Cecile and Wilmer Steele lived in the house that is now the Café on 26 restaurant. Here they raised their four children and became a local “power couple” since Wilmer served as State Senator for the district. Raising chickens and trucking them to the lucrative markets in Philadelphia and New York City made the Steeles wealthy by Ocean View standards. Unfortunately, Cecile and Wilmer met an untimely death.
In 1940, they were entertaining friends on their yacht, “The Lure,” in the bay toward Ocean City when the motor exploded. Wilmer was blown overboard, and when Cecile jumped in to save him, they both perished. As was customary, prior to her burial, Cecile’s body was laid out in the sun porch to the left of the doorway to the main dining area. In recent years, Maria Fraser, owner of the Café on 26 attests to ghost-like apparitions of images and objects moving in the kitchen and throughout the house. She and her chefs have grown used to the movements and shadows that are a bit disconcerting, if not a reminder of Ocean View’s most famous resident.
In 1917, wives on Baltimore Hundred farms kept flocks of laying hens. Eggs not consumed by the families were sold to bolster family and farm finances. Broilers were simply a by-product of the egg market business. Two events changed that. First, the completion of DuPont Highway in 1924, the “most modern highway in the U.S.” connected Selbyville to Wilmington and soon after led to the development of trucking companies to transport perishables in less than half a day from lower Sussex to northern urban markets.
The second event happened in 1923 when an Ocean View woman, Cecile Steele, received a flock of 500 chickens rather than the 50 she had ordered. Instead of returning them, she had the novel idea to try to raise them to two pounds, keeping the little chicks warm in her piano box as they grew. When she and her husband, Wilmer, drove the birds upstate on the brand new highway, city markets paid 62 cents per pound ---- a hearty amount. The following year Cecile raised 1000 broilers in a chicken coop that local lumberman, Roland Beauchamp, built for her. An exact replica of this house can be seen today at the Historic Village in Ocean View, 39 Central Ave., adjacent to the John West Park. Cecile worked hard to grow the healthiest birds to earn premium prices. Her neighbors noticed. Sussex County had found its new “gold.”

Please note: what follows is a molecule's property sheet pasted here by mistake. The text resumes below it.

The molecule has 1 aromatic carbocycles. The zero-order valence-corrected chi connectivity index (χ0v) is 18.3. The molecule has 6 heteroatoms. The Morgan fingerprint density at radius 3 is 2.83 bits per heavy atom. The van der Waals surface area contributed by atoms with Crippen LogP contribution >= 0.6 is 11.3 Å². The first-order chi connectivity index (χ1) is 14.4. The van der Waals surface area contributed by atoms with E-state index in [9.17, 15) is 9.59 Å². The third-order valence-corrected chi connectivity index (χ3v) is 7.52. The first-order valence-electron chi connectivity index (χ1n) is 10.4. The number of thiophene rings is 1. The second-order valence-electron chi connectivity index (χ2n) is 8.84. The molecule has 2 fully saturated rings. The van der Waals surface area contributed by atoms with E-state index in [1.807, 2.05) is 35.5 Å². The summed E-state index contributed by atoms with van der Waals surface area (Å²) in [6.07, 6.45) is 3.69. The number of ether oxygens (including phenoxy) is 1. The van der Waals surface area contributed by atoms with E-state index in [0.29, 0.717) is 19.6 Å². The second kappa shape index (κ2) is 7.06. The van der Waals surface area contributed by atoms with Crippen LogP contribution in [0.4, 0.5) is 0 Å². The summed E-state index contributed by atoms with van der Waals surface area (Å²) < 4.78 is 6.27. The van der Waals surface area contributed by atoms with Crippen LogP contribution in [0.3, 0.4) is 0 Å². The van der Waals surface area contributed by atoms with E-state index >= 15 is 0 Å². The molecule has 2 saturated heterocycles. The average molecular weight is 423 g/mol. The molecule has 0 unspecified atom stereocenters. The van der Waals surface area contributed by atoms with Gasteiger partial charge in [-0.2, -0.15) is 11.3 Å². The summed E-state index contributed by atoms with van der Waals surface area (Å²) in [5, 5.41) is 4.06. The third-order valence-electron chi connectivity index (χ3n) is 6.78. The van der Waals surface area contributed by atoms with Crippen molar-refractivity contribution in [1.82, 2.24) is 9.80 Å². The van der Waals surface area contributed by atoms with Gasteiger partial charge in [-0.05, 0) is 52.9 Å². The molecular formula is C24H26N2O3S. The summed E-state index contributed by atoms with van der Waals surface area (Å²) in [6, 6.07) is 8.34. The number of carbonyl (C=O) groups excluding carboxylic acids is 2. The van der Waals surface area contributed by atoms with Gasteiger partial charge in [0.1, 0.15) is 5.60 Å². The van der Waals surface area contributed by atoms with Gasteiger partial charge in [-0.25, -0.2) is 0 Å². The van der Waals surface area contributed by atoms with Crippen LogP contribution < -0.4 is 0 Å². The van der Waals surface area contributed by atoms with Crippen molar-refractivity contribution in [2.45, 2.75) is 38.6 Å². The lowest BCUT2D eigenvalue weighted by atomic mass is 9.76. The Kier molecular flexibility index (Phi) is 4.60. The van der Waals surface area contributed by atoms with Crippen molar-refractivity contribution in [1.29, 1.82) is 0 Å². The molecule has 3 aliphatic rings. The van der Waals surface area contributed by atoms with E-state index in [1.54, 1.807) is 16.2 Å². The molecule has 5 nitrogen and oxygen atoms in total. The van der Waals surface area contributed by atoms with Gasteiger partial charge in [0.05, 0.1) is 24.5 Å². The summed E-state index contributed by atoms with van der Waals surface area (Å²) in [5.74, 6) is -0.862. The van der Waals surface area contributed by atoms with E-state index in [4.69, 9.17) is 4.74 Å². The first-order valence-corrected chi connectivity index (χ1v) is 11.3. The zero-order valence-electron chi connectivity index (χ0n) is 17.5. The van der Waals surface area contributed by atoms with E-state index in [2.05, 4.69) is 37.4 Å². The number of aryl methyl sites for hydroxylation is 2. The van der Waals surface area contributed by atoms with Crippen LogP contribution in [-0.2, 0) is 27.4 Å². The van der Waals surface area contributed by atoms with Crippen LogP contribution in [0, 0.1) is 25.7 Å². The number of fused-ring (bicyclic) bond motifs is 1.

By 1927, over 500 families in Sussex County grew chickens, and Cecile was growing 10,000. When the Depression hit, Sussex County families avoided considerable hardships thanks to the growing broiler industry. Jack Udell built the first local dressing plant in Frankford in 1938. Hatcheries sprung up, along with feed mills, feed houses, feed bag cleaners, vaccinating companies, and chicken equipment manufacturers like Mumford’s Sheet Metal in Selbyville that produced chicken feeders. By 1950, the industry was becoming streamlined as bigger companies controlled all aspects of chicken life from hatching to processing for market.
Written by: Dr. Carol K. Psaros, Author, Board Member of the Historic Village in Ocean View, and Historian
Delaware Chicken Association, 75 Years of Progress by William H. Williams, www.dpichicken.org
Chickens and Mosquitoes, The Art of Uncertain Times, by Dr. Carol K. Psaros, South Coastal Library, and local bookstores
Come visit us at the following locations. FREE admission when open.
Hall's Store Visitor's and Education Center | 1860 Tunnell-West House | 1889 Old Post Office | 1923 Chicken House Replica
39 Central Avenue | Ocean View, Delaware 19970
Coastal Towns Museum Complex
40 West Avenue | Ocean View, Delaware 19970
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